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|Mihaly Balogh, F Zador, Z S Zadori, A Erdei, P Riba, K Kiraly, S Hosztafi, B Varga, S Furst and M Al-Khrasani|
|Semmelweis University, Hungary
Biological Research Center of the Hungarian Academy of Sciences, Institute of Biochemistry, Hungary
|ScientificTracks Abstracts: Biochem Pharmacol (Los Angel)|
|Background & Aim: Convincing data supports the contribution of peripheral opioid receptors to total antinociception produced by systemic opioids. To achieve that, the physicochemical property of test drug should be accounted. Herein, we examined the antinociceptive effect of 14-O-methylmorphine-6-O-sulfate (14-O-MeM6SU), in the rat formalin test after systemic or local administration. Method: Pain events were induced by intraplantar 2.5% formalin solution. Then, pain events were counted for 60 min, subdivided into 5 min periods. The 0-10 and 11-60 min time periods were named as phase I and phase II, respectively. Drugs were injected subcutaneously (s.c.) or intraplantarly (i.pl.), 15 or 5 min prior to i.pl. formalin injection, respectively. The impact of test compounds on both phases was studied. Additionally, righting reflex method was used to exclude the central effect of test compounds as its impact on sleeping time induced by inhaled isoflurane. Vehicle injections were used as control. One way ANOVA followed by Dunnett’s post hoc test and unpaired t-test was used for the determination of significances in case of formalin test and righting reflex method, respectively. Results: S.c. injections of 14-O-MeM6SU or morphine inhibited the pain events evoked by formalin in both phases. Co-administered naloxone methiodide (NAL-M), a peripherally acting opioid antagonist reversed the antinociceptive effect of certain s.c. 14-O-MeM6SU doses but not of morphine (Fig. 1.). Morphine injected into ipsilateral or contralateral paws showed antinociception in both pain phases. Interestingly, 14-O-MeM6SU in certain doses produced antinociception only after ipsilateral injections. Finally, 14-O-MeM6SU contrary to morphine in s.c. antinociceptive doses significantly prolonged the sleeping time of inhaled isoflurane. These results indicate that the novel morphine analogue reported to have high efficacy earlier by us, have limited access to CNS and may have peripheral antinociception that is of potential clinical value.|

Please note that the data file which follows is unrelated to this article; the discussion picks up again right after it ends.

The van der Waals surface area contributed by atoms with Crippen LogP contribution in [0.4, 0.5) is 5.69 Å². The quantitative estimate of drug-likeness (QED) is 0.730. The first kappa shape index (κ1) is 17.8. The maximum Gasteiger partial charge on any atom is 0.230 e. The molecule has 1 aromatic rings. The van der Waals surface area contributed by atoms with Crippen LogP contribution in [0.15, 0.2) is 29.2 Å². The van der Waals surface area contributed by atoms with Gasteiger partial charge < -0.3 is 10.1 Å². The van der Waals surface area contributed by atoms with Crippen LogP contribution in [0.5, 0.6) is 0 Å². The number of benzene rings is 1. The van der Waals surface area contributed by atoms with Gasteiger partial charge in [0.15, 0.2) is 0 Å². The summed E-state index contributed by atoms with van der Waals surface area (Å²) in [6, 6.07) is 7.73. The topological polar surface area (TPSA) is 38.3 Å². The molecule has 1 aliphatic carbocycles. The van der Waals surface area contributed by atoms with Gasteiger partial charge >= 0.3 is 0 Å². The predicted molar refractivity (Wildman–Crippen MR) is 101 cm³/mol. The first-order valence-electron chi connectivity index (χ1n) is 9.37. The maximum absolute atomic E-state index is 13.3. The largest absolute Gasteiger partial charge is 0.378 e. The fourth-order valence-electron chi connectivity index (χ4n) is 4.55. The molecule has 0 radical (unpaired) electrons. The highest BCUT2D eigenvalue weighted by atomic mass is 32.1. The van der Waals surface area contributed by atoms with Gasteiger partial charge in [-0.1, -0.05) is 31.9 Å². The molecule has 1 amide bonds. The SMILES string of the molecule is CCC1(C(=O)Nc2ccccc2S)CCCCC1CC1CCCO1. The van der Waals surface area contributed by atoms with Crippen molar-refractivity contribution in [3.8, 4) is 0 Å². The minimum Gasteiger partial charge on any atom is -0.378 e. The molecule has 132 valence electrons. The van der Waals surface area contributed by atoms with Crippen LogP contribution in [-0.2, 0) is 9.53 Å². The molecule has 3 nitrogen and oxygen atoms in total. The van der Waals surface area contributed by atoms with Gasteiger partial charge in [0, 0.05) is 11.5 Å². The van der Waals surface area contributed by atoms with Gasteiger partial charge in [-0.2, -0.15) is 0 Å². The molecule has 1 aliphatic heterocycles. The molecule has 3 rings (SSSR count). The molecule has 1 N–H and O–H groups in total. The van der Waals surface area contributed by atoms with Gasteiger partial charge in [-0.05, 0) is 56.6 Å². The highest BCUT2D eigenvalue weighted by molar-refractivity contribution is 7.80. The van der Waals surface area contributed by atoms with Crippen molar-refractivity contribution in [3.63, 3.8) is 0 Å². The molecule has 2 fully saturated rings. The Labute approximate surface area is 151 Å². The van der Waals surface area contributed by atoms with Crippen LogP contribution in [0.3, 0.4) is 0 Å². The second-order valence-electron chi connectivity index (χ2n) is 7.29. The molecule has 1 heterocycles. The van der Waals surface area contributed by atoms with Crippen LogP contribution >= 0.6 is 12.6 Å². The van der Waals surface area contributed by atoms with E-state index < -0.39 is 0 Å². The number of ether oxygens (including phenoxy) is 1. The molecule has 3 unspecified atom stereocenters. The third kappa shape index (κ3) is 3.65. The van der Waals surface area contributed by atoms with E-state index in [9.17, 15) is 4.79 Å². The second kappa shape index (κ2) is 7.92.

Mihaly Balogh is a PhD student and Assistant Research Associate at Semmelweis University (Budapest, Hungary) since 2015. He has experience in investigating different in vivo models of neuropathic (e.g. diabetic neuropathy) and inflammatory pain (e.g. CFA induced inflammation). He studies the role of the peripheral opioid system in analgesia and also acquired practice in several in vitro (e.g., western blot) and isolated organ assays. Beside his scientific work, he is involved in teaching pharmacology and pharmacotherapy at Semmelweis University for English and Hungarian students.
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